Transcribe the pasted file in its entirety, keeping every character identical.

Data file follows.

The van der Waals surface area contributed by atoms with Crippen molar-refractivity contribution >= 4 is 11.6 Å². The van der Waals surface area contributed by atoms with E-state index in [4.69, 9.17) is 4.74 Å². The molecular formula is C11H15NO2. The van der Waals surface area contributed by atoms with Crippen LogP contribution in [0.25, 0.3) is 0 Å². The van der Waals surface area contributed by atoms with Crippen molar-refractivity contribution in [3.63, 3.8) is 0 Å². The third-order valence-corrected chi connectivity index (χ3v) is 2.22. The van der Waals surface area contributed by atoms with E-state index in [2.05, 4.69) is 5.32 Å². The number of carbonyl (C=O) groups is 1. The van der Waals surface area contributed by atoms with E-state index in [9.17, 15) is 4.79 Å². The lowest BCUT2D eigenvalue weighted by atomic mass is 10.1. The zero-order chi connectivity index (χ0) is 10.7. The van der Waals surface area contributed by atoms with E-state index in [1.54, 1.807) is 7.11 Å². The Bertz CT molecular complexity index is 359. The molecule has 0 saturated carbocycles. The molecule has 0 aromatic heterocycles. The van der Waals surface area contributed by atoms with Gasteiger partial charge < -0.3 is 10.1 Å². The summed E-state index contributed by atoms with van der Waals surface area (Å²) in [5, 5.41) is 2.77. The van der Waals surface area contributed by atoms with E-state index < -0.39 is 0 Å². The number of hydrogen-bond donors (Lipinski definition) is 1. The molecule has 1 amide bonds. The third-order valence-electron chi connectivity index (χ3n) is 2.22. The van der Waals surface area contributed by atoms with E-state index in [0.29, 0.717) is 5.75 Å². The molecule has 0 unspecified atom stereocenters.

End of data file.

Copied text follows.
The van der Waals surface area contributed by atoms with Crippen molar-refractivity contribution >= 4 is 11.6 Å². The van der Waals surface area contributed by atoms with E-state index in [4.69, 9.17) is 4.74 Å². The molecular formula is C11H15NO2. The van der Waals surface area contributed by atoms with Crippen LogP contribution in [0.25, 0.3) is 0 Å². The van der Waals surface area contributed by atoms with Crippen molar-refractivity contribution in [3.63, 3.8) is 0 Å². The third-order valence-corrected chi connectivity index (χ3v) is 2.22. The van der Waals surface area contributed by atoms with E-state index in [2.05, 4.69) is 5.32 Å². The number of carbonyl (C=O) groups is 1. The van der Waals surface area contributed by atoms with E-state index in [9.17, 15) is 4.79 Å². The lowest BCUT2D eigenvalue weighted by atomic mass is 10.1. The zero-order chi connectivity index (χ0) is 10.7. The van der Waals surface area contributed by atoms with E-state index in [1.54, 1.807) is 7.11 Å². The Bertz CT molecular complexity index is 359. The molecule has 0 saturated carbocycles. The molecule has 0 aromatic heterocycles. The van der Waals surface area contributed by atoms with Gasteiger partial charge < -0.3 is 10.1 Å². The summed E-state index contributed by atoms with van der Waals surface area (Å²) in [5, 5.41) is 2.77. The van der Waals surface area contributed by atoms with E-state index < -0.39 is 0 Å². The number of hydrogen-bond donors (Lipinski definition) is 1. The molecule has 1 amide bonds. The third-order valence-electron chi connectivity index (χ3n) is 2.22. The van der Waals surface area contributed by atoms with E-state index in [0.29, 0.717) is 5.75 Å². The molecule has 0 unspecified atom stereocenters.